5

I'm trying to replaces patterns and cleanup a file containing multiple words to get one word per line.

The result is achieved using this command line:

sed -e '/^[[:space:]]*$/ d' \             # remove empty line
    -e 's/^[[:space:]]*//' \              # remove white space at the beginning
    -e 's/[[:space:]]*$//' \              # remove white space at the ending (EOL)
    -e 's/[[:space:]][[:space:]]*/\n/g' \ # convert blanks between words to newline
    -e '$a\'                              # add a newline if missing at EOF
    -e .....                              # replace other patterns.

(the last expression was found in How to add a newline to the end of a file?)

The idea is to process the file (eg. replaces some pattern) and format the file at the same time with only one small sed program.

I'm sure its possible to use other sed features to reduces the expression.

Regards

8

You can use tr:

tr -s "[[:blank:]]" "\n" < file | grep .

The [:blank:] character class includes all horizontal whitespace. The -s squeezes or reduces multiple character occurrences to one.

The grep removes a blank line (if present).

  • Thanks for the suggestion, but it's not using sed and an empty line in the beginning of the input file is not removed and a newline is not added after the last word. Regards. – Yann Droneaud Jun 17 '13 at 8:49
4

Try this

sed -e 's/[[:space:]]/\n/g' | grep -v '^$'

It uses both grep and sed, but I hope it's OK (if you have sed on a system, you usually have grep too)

  • @Karel-Bilek: while it's working, eg. it's putting words one per line, removing all spaces, add a new line at EOF: could this be done with a single invocation of 'sed' without any other Unix tool ? Regards. – Yann Droneaud Jun 17 '13 at 8:54
  • @ydroneaud: don_crissti wrote exactly that. But it needs GNU version of sed. Not sure about UNIX standard. – Karel Bílek Jun 17 '13 at 21:11
  • @KarelBílek not exactly as it's using 2 invocations of sed with a pipe. I would like only one sed invocation. – Yann Droneaud Jun 18 '13 at 13:31
  • @YannDroneaud: Although very messy, there is a solution to ensure a single newline at EOF. Not sure if it works with non-GNU sed implementations. See my updated answer. – Larry Jan 5 at 11:03
4

Not sed, but:

gawk length RS='[[:space:]]+' file

That treats any sequence of whitespace as the record separator, and prints each non-empty record.

  • @don_crissti, leading spaces are actually removed, but awk treats the empty string before the whitespace as an empty record. I've updated to only print non-empty records – glenn jackman Jun 14 '13 at 18:45
  • To convince me to use awk instead of sed, you need to show how to replace multiple patterns in the file while formatting it with a POSIX awk. Regards. – Yann Droneaud Jun 17 '13 at 8:56
1

Since OP seems to be adamant on using a "single invocation" of sed, here is one:

Non-word splitting approach with partial pattern-space hiding:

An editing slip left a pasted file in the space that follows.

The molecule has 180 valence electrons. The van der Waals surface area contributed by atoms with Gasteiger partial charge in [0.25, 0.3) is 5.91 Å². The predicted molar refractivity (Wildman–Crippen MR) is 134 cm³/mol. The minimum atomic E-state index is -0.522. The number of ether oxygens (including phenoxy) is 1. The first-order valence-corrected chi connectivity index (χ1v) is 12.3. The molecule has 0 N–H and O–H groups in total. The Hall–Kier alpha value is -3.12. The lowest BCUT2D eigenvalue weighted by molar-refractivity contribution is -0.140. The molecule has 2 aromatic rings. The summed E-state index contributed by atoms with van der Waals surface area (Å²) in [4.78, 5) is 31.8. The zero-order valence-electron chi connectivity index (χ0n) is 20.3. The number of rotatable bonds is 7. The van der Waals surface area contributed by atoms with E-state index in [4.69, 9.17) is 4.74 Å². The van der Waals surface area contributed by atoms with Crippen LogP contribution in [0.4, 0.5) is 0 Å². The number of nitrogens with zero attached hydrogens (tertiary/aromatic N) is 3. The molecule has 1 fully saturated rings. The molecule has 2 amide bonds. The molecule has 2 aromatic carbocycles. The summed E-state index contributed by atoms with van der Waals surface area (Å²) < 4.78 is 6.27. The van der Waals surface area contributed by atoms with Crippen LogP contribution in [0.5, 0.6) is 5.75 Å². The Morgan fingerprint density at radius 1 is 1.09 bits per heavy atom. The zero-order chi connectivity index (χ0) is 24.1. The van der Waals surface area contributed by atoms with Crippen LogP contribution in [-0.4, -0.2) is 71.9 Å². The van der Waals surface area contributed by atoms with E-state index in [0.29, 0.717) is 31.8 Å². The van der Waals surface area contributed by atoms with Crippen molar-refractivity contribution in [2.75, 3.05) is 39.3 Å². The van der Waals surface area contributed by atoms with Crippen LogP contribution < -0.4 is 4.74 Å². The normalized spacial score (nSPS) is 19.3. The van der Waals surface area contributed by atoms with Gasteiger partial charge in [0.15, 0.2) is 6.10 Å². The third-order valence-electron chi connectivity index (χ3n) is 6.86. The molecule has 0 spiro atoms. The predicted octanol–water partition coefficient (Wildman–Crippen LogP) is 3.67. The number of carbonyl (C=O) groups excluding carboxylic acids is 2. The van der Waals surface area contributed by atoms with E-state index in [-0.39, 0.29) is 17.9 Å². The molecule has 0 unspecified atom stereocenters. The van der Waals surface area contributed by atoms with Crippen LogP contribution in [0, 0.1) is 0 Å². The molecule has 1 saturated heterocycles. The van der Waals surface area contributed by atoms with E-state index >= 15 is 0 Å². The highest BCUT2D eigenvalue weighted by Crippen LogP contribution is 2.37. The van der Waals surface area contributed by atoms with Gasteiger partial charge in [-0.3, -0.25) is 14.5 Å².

sed -n -e 's/^\W*//' -e 's/\(\W\+\)/\n/gp' words.txt

EDIT: Note that as pointed out by @don_crissti, this solution is not complete, as it fails to print out words that appear at a line by themselves in the first place, as well as inserting a newline at the very end of the output if the file was missing a terminating newline. To remedy this issue, see the following, extremely ugly solution.

The main issue with sed is that the pattern space, on which each -e expression operates, is always defined by lines. If you insert newlines, thereby changing the line structure between the first expression and the next, the next expression won't be able to run on the processed data.

Explanation:

  • First, leading whitespace, if any, is dealt with on each line. Those that consist entirely of it are turned into empty lines, while still keeping the line length of the pattern space.

  • The key in the second part is a combination of the -n option and the p (print) command, which some people like to call sed's "grep mode" and basically effects that only matched and/or changed lines will be printed. -n prevents printing of any output, and p forces printing of matched and/or changed lines. This way, you avoid printing lines that were completely blank. Since \W\+ expects at least one non-word character, empty lines are out. And leading whitespace that could have been matched by the expression were turned into empty lines previously.

  • EDIT: I forgot to explain that the lack of the p command in the first expression is also key. On each expression, the pattern space is normally printed, causing us to see each line as many times as there were expressions that printed it, with variations if any of those expressions also changed the given line. However, even though the pattern space is not printed, it is carried over to subsequent expressions in its changed form, allowing us to chain expressions that operate on a single pipeline that originates with one input line, while only seeing the output of the last expression.

If you like to see words as sequences of non-whitespace characters, well... they are, but that definition encompasses a lot more than words. Those are not words, those are non-whitespace sequences. However, if you'd like to match these and print them on separate lines instead of words, use: